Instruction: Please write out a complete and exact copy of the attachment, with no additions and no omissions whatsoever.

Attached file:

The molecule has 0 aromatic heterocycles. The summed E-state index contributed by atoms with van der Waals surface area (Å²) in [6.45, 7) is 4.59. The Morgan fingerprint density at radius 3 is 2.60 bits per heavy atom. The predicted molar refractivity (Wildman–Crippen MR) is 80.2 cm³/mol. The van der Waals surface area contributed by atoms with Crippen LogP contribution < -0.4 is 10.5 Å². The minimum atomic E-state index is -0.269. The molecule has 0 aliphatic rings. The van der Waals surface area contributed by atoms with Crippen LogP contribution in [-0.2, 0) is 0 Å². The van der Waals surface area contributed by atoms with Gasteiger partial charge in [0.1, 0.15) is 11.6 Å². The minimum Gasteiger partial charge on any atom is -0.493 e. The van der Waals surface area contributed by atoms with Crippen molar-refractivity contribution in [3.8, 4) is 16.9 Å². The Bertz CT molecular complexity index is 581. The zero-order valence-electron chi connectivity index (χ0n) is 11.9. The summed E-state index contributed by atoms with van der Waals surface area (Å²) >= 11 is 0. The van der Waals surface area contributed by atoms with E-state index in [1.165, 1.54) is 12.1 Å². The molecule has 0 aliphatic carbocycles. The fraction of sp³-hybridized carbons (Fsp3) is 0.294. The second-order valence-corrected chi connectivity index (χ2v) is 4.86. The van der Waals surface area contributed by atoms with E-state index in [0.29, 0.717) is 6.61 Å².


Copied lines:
The molecule has 0 aromatic heterocycles. The summed E-state index contributed by atoms with van der Waals surface area (Å²) in [6.45, 7) is 4.59. The Morgan fingerprint density at radius 3 is 2.60 bits per heavy atom. The predicted molar refractivity (Wildman–Crippen MR) is 80.2 cm³/mol. The van der Waals surface area contributed by atoms with Crippen LogP contribution < -0.4 is 10.5 Å². The minimum atomic E-state index is -0.269. The molecule has 0 aliphatic rings. The van der Waals surface area contributed by atoms with Crippen LogP contribution in [-0.2, 0) is 0 Å². The van der Waals surface area contributed by atoms with Gasteiger partial charge in [0.1, 0.15) is 11.6 Å². The minimum Gasteiger partial charge on any atom is -0.493 e. The van der Waals surface area contributed by atoms with Crippen molar-refractivity contribution in [3.8, 4) is 16.9 Å². The Bertz CT molecular complexity index is 581. The zero-order valence-electron chi connectivity index (χ0n) is 11.9. The summed E-state index contributed by atoms with van der Waals surface area (Å²) >= 11 is 0. The van der Waals surface area contributed by atoms with E-state index in [1.165, 1.54) is 12.1 Å². The molecule has 0 aliphatic carbocycles. The fraction of sp³-hybridized carbons (Fsp3) is 0.294. The second-order valence-corrected chi connectivity index (χ2v) is 4.86. The van der Waals surface area contributed by atoms with E-state index in [0.29, 0.717) is 6.61 Å².